New-home sales declined 7% last month after reaching the best level of the latest cycle. The Commerce Department reported new-home sales were at a seasonally-adjusted 673,000 annual rate in April, slightly exceeding the consensus forecast for a 670,000 pace of sales. Despite the decline, the trend in new-home sales remains solidly up. March’s revised sales figures were the highest since October 2007, and there were upward revisions to every month back to December. Sales were 7% higher than April of last year. In the details, the median sales price in April, $342,200, was 8% higher than a year ago. At the current pace of sales, it would take 5.9 months to exhaust available supply, about matching the 6 months that has traditionally been considered the marker of an evenly balanced market.
Sales of existing homes fell for the second consecutive month last month, according to the National Association of Realtors (NAR). The NAR reported existing-home sales ran at a seasonally-adjusted annual rate of 5.19 million. That was 0.4% lower than March and 4.4% lower than the same time last year. The number missed economists’ expectations of a 5.35 million selling pace. In the details, the median selling price in April was $267,300, a 3.6% annual increase. At the current pace of sales, there is a 4.2 month supply of homes available on the market—well below the 6-month threshold that’s generally considered to be a balanced housing market. Properties stayed on the market for an average of 24 days in April. By region, sales were down 4.5% in the Northeast and 0.4% in the South. They were flat in the Midwest and up 1.8% in the West.
With less demand from both domestic and foreign buyers and a flare-up in U.S.-China trade tensions, American manufacturers grew at their slowest pace since before U.S. President Donald Trump was elected, research firm IHS Markit reported. Markit’s “flash” survey of U.S. manufacturers declined to a nine-and-a-half year low of 50.6 this month, down 2 points from April. Analysts note that even more ominously, the firm’s survey of U.S. service-oriented companies such as banks and retailers declined almost 2 points to a 39-month low of 50.8 – ominous because services companies employ about 80% of all U.S. workers. Although numbers over 50 indicate companies are growing, the sharp declines in both the manufacturing and services indexes suggest the economy could slow in the months ahead—especially if the dispute with China drags on.
Activity in the manufacturing sector was a significant drag on overall economic activity in April, according to the Chicago Federal Reserve’s National Activity Index (CFNAI). The CFNAI registered -0.45 in April, down from 0.05 in March. Due to the index’s volatile nature, a smoothed three-month moving average is used to analyze trends. The three-month average decreased to -0.32 in April, down from -0.24 in March. The CFNAI is a weighted average of 85 economic indicators, designed so that zero represents trend growth and a three-month average greater than 0.70 suggests an increasing likelihood of increased inflation. Production-related indicators, meaning factory-related, declined to -0.44 in April, down from -0.04 in March. In the details, 33 of the 85 indicators made positive contributions, while 52 weighed.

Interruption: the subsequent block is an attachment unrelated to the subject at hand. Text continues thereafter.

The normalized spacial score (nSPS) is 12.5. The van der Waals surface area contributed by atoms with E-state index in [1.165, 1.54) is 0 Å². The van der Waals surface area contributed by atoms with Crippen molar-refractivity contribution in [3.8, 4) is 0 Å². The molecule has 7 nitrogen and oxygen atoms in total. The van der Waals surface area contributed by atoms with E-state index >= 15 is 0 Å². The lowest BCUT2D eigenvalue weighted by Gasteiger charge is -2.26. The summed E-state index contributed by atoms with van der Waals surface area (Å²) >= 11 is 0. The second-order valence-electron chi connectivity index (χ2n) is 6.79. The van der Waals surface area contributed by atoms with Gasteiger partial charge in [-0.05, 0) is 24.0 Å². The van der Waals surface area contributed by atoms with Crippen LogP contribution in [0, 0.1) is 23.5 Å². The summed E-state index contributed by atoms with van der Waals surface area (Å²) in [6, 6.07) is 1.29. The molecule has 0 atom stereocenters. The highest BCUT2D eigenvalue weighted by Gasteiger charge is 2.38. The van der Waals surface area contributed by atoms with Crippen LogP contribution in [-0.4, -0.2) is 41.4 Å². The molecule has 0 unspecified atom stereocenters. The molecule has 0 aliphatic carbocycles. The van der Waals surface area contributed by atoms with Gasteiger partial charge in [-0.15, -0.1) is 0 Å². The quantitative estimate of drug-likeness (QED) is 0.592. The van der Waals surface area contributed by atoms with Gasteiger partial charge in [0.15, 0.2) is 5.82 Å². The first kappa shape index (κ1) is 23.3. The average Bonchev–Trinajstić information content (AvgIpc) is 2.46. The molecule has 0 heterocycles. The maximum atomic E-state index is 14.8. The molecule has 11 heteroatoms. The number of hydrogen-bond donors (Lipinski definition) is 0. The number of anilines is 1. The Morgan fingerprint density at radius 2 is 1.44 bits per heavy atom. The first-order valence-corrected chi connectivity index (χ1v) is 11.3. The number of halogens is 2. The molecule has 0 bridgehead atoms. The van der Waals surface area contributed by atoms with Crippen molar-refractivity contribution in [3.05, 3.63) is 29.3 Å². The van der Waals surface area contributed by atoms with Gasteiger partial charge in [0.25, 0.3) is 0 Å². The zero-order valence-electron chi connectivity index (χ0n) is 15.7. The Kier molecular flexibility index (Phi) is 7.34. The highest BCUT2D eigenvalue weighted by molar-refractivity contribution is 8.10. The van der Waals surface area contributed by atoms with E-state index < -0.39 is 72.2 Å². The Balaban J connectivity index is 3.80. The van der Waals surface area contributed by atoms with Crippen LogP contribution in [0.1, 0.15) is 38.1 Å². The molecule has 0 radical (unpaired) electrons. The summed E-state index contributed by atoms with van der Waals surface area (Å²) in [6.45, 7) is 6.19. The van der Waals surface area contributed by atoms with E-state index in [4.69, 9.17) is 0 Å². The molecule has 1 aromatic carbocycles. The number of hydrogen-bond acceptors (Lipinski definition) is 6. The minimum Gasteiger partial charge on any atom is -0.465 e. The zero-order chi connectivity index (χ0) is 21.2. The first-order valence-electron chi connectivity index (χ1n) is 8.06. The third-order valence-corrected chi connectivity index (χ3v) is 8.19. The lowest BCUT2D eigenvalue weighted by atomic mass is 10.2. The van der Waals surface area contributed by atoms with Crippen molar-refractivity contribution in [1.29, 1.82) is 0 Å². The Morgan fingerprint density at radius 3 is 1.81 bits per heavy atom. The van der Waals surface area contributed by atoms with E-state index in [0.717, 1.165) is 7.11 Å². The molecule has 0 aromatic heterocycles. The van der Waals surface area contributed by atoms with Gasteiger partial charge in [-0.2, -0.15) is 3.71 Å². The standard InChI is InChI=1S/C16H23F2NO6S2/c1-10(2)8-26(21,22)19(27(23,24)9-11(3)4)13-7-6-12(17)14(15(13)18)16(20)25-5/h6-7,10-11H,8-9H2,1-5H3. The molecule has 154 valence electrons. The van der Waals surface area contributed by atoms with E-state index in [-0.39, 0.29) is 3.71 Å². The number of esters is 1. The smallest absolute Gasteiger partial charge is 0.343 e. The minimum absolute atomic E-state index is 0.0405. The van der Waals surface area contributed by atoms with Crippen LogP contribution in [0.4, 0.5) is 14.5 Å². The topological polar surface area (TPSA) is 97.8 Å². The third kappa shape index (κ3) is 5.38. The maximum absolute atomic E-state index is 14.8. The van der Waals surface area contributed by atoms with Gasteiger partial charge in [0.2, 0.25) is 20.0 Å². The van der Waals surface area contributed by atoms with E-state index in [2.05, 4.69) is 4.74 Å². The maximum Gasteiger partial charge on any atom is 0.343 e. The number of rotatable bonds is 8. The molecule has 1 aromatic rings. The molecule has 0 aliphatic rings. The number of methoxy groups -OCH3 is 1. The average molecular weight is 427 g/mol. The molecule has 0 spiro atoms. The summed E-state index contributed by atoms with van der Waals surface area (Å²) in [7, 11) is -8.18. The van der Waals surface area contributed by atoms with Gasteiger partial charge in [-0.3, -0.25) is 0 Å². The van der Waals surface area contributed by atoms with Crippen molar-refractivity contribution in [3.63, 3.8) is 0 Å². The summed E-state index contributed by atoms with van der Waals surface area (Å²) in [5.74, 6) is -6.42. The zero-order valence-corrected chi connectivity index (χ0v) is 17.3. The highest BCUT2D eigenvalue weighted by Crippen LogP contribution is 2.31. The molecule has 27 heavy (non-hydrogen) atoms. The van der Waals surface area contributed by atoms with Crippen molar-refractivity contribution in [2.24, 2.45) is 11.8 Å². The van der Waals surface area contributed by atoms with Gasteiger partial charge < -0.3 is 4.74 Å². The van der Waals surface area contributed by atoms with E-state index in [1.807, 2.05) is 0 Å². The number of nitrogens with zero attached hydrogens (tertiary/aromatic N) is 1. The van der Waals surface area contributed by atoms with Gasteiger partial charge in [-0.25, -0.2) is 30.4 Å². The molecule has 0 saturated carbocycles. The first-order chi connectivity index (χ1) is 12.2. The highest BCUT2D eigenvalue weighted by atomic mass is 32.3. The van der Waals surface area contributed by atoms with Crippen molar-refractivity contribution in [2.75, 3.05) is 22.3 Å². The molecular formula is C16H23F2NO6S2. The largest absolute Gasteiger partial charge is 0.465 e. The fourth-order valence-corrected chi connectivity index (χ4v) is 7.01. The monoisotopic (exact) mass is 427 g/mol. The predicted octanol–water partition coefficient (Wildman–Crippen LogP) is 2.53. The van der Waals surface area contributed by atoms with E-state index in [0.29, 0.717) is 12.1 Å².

The Commerce Department reported that orders for goods expected to last at least three years, so-called “durable goods”, dropped 2.1% last month. The decline was attributed to falling demand for Boeing aircraft as well as new cars and trucks. However, of greater concern was that business investment continued to weaken as the trade dispute with China escalated. The big drop in orders was mostly attributed to a drop-off in orders for Boeing jetliners. The giant manufacturer received just four orders in April following the worldwide suspension of flights of its 737 MAX planes. Even after stripping out both aircraft and defense spending, core capital-goods orders declined for the first time in four months, down -0.9%. These orders strip out both aircraft and defense spending to get a better read on how much the private sector is investing. The yearly pace of business investment slowed in April to 1.3% from 3.8%, marking the smallest annual increase since the final month of Barack Obama’s presidency in January 2017.
Minutes from the Federal Reserve’s last interest-rate meeting showed that members felt comfortable with their “patient” stance on rates, and agreed that it could last for “some time”. The Fed Open Market Committee (FOMC) held its target range for the federal-funds rate at 2.25% to 2.5%. “Members observed that a patient approach to determining future adjustments to the target range for the federal-funds rate would likely remain appropriate for some time, especially in an environment of moderate economic growth and muted inflation pressures, even if global economic and financial conditions continued to improve,” the minutes said. The minutes further noted that officials were split on the outlook for interest rates over the longer term. Ian Shepherdson, chief economist at Pantheon Macroeconomics wrote in a note, “No one is pushing for a near-term shift in policy, in either direction.”